On the 12th of October, workers on the ANC government’s slave-labour Expanded Public Works Programme (EPWP) continued their struggle for permanent jobs and a living wage. Hundreds of EPWP workers took part in a day of action which was initiated by the National Union of Public Sector and Allied Workers (Nupsaw), an affiliate of the Saftu trade union federation.
The day began in Johannesburg at the Office of the Gauteng Premier. The ANC-led Gauteng provincial government (covering the cities of Johannesburg and Pretoria) was responsible for the dismissal of over 3,000 EPWP workers at the end of March. This was after a State of Disaster had been declared in response to the Covid-19 pandemic and President Cyril Ramaphosa promised that “no worker would lose their job” as a result of the looming lockdown. In the course of the lockdown, massive corruption in the Gauteng government was exposed around the dodgy-award of tenders for personal protective equipment for frontline health workers. ANC politicians and connected businessmen looted billions while workers were starving.
EPWP workers were then bussed to Pretoria to join Nupsaw members at the Public Investment Corporation (a government investment vehicle) striking over changes to terms & conditions that have seen reductions in performance-related and other bonuses. This attack on PIC workers is part of a wider attack on public sector pay, including the cancellation of an agreed public sector pay rise by the ANC-government.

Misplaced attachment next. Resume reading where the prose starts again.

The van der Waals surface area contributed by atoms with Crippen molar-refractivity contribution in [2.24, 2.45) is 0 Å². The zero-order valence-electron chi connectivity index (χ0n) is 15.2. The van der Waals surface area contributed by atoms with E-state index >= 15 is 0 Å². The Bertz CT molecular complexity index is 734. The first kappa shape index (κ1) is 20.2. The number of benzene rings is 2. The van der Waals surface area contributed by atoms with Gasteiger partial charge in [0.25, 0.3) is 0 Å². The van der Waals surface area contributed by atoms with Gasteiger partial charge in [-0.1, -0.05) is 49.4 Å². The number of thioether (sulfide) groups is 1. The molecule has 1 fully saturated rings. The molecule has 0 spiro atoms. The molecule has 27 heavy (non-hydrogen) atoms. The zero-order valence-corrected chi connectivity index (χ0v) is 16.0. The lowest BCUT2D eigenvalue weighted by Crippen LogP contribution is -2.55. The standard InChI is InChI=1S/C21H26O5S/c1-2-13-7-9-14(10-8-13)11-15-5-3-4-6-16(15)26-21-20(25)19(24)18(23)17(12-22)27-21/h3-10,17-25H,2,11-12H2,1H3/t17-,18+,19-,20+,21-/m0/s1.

The final destination of the day was the Department of Public Service and Administration, responsible for the management of the public sector payroll. Workers anger and frustration was reflected in the cheers that went up every time the demand for permanent jobs and a living wage was raised in speeches. Home-made placards reflected this, as well as the opposition to corruption which workers see is taking money directly from their pockets. Weizmann Hamilton, general secretary of the MWP, addressed workers, calling on Saftu to implement its resolution in favour of creating a socialist mass workers party.